Classic Christmas card scene.

Classic Christmas card scene.

Jesus being born in Bethlehem was a clever literary device Luke used to affirm Jesus’ Messianic legitimacy. Another piece of evidence for it being a literary device is that it is not employed by all the Gospel writers. Luke says Jesus is born in Bethlehem, as does Matthew, but not Mark or John. Rather he is repeatedly referred to as being of or from Nazareth. And jokes are made of that fact - ‘Can anything good come out of Nazareth?’ And when Jesus starts his ministry properly, he does so first in Nazareth, and then in and around the sea of Galilee, which is not a sea, but a freshwater lake 18 miles from Nazareth, as opposed to Bethlehem which is 80 miles away. Not only are Luke and Matthew employing a literary device, they’re doing so in an entirely transparent way. The problem is not with the way it’s written, but with the way we read it. In our post-enlightenment world, we put such a high premium on historicity that we’re blind to the symbolic, parabolic, and subjective significance of these stories. When it comes to Jesus’ birth then, I think it’s more likely he was born in Nazareth than anywhere else, but really, we have no historical evidence at all. We don’t know if he was born in winter or summer. He could have been be born on the 25th December after all, we have nothing to go on. The same can be said for marking the Fourth Sunday of Advent, Christmas Eve, and Christmas Day. These days are only significant in as far as we mark them as such. They only carry weight in as far as we bring weight to them. This may seem to diminish their significance, but really it heightens their significance, as everything in this world is only significant in as far as we imbue it with significance.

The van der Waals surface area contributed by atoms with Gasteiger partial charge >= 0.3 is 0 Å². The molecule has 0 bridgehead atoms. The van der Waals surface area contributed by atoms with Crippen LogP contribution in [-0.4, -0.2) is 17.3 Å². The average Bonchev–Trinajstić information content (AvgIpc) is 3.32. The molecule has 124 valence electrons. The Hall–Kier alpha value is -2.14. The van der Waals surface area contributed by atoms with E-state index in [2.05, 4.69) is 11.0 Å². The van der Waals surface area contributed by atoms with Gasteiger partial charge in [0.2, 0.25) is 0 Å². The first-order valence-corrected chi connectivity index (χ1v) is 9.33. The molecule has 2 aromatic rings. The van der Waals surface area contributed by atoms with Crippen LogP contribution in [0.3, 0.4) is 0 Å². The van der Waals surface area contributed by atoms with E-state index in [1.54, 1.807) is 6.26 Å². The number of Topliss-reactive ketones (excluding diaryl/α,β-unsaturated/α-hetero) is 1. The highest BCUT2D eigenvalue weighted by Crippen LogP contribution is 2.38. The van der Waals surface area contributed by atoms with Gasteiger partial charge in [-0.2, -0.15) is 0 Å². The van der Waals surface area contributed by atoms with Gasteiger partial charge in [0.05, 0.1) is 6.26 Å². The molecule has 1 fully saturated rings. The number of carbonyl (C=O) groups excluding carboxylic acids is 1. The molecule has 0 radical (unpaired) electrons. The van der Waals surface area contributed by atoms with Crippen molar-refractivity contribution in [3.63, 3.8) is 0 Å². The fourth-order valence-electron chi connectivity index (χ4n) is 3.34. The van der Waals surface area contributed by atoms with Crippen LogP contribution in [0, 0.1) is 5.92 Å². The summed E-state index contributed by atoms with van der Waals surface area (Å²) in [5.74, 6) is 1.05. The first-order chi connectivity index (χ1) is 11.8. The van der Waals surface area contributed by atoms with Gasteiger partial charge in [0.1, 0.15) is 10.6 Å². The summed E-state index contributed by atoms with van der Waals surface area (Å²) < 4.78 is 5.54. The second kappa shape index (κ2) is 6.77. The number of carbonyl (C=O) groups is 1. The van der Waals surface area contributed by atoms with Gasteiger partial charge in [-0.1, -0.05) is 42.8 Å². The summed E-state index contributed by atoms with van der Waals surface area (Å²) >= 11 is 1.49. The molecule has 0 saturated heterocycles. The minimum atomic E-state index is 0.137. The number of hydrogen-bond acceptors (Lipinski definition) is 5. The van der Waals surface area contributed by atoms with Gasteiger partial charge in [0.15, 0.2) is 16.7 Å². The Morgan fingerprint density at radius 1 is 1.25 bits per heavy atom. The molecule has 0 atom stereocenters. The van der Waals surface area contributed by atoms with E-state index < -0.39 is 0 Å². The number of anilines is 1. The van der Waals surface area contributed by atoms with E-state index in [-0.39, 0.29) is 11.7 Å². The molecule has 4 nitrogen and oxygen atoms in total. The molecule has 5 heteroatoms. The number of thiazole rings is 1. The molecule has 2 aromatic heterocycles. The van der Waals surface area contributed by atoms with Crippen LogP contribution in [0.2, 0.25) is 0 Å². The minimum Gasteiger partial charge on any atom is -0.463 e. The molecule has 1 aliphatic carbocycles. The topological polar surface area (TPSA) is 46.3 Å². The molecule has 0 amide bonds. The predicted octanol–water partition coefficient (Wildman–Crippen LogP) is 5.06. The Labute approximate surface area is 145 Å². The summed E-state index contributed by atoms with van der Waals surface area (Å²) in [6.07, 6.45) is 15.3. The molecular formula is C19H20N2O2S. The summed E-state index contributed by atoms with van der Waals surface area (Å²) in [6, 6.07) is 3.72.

Take birthdays for example. The Bible doesn’t give us Jesus’ birthday, and only makes reference to birthdays three times. Every time, it’s not talking about a good God-fearing Jew or Christian, but a person living an ungodly life, or a pagan. The three are: in Genesis, the Pharaoh marks his birthday by executing his baker, for some reason. In the Gospel of Matthew, King Herod celebrated his birthday by beheading John the Baptist. And in the Book of Job, Job’s children celebrate their birthdays in sinful ways. It’s implied they’re having incestuous drunken orgies, and for that sin, God allows Satan to kill them all. So, birthdays don’t get good coverage in the Bible, and as such were not celebrated by Christians for a long time. It was more common to celebrate the day you were baptised, as opposed to being born. It was not until the 18th Century that celebrating your birthday became the norm. And it’s odd if you think about it – for the majority of the last 2000 years birthdays have not been marked, but now that we do mark them they seem subjectively important. They mark significant turnings in our lives, chapters.